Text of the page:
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PHP Server Side Scripting Forum

    
Mozilla Doesn't Understand PHP TYPE
Going nuts getting Mozilla to understand TYPE statement
pgrote

10+ Year Member



 
Msg#: 1030 posted 3:15 am on Nov 10, 2002 (gmt 0)

Hello,

I usually don't give two squirts about validating my HTML, but I am building a site from scratch and have worked for hours tonight on getting it to validate as 4.01 Trans. Guess what? I did it!

I am also testing in Mozilla, Opera, NS4 and IE to ensure that the site works.

Everything looks good and W3C validator nails me on the TYPE statement in my calls to the scripts I use. No problem. I put in the text/cgi and that clears. I put in TYPE=PHP and I am validated.

I go back to testing with the browser, but now Mozilla doesn't display the PHP script output. IE, Opera work fine. NS4 just dies when it hits that part.

I have tried:

TYPE = "PHP"
TYPE = "php"
TYPE = "text/php"

No dice. I have scoured the internet looking for an example, but cannot find one.

Can someone shoot a non-HTML expert a lifeline? I checked the W3C site, but couldn't find specific info on it.

THANKS!

 

Slade

10+ Year Member



 
Msg#: 1030 posted 3:48 am on Nov 10, 2002 (gmt 0)

I'm not quite familiar with what you're trying to do with PHP, and I use it frequently.

Can you post the offending statement?

PHP is all server processed. None of it(unless something goes wrong) is output back to the browser, so you shouldn't be trying to validate it. You should be running the page, getting the result, and validating that.

pgrote

10+ Year Member



 
Msg#: 1030 posted 4:33 am on Nov 10, 2002 (gmt 0)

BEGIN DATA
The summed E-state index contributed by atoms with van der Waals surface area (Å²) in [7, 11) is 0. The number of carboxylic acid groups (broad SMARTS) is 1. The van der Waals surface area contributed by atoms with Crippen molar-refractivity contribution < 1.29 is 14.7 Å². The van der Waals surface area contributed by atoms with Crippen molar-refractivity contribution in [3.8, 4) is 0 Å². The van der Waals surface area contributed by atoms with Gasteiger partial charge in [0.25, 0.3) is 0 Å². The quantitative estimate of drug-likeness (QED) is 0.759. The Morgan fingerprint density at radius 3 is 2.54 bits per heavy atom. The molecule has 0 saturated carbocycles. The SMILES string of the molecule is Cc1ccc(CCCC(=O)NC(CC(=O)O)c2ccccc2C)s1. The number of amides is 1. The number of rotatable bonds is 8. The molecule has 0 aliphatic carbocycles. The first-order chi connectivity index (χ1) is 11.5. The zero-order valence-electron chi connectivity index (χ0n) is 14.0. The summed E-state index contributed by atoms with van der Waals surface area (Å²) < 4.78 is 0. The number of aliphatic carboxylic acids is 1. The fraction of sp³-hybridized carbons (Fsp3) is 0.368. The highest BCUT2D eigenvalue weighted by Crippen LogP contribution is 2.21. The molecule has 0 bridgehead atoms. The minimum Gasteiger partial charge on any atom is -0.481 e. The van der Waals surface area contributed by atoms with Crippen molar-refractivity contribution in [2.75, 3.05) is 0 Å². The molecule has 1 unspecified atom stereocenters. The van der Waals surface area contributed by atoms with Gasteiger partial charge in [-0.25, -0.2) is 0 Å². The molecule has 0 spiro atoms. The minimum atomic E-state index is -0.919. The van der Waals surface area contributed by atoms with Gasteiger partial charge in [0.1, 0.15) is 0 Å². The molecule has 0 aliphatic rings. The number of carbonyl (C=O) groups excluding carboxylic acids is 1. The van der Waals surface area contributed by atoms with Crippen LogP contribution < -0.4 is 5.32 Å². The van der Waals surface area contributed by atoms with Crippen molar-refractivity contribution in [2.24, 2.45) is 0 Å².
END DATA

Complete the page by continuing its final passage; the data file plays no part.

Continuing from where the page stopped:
Thanks, buddy!

Here is the simple statement:

"<script src="idya/ad.php">
</script>"

The validator says I need a TYPE = statement in there. For the SSI CGI scripts I run I added TYPE=text/CGI and it worked.

I did some hunting and if I use TYPE = text/javascript it still works and Mozilla and NS4 like it.

From the snippets I found on the net TYPE = PHP should work, but doesn't in Mozilla or NS4.

Thanks again!

dingman

WebmasterWorld Senior Member 10+ Year Member



 
Msg#: 1030 posted 5:39 am on Nov 10, 2002 (gmt 0)

PHP should get processed by the server and never seen by the web browser or the validator.

Have you tried replacing '<script language="php">...</script>' with '<?php php code goes here?>'? Either way, no browser or validator should ever see the PHP script code at all. It's server-side scripting, not client-side.

I've never once used <script> tags for my PHP, and I *always* validate my code. It works fine, because what needs to validate isn't whatever.php, it's the output from whatever.php that gets sent to the browser when someone requents whatever.php.

<added> maybe you want <?php include("idya/ad.php");?> </added>

bird

WebmasterWorld Senior Member 10+ Year Member



 
Msg#: 1030 posted 2:09 pm on Nov 10, 2002 (gmt 0)

Just because (some of) your HTML is generated by PHP doesn't mean that the browser wants to know anything about that fact. It looks like you're confusing several different things here: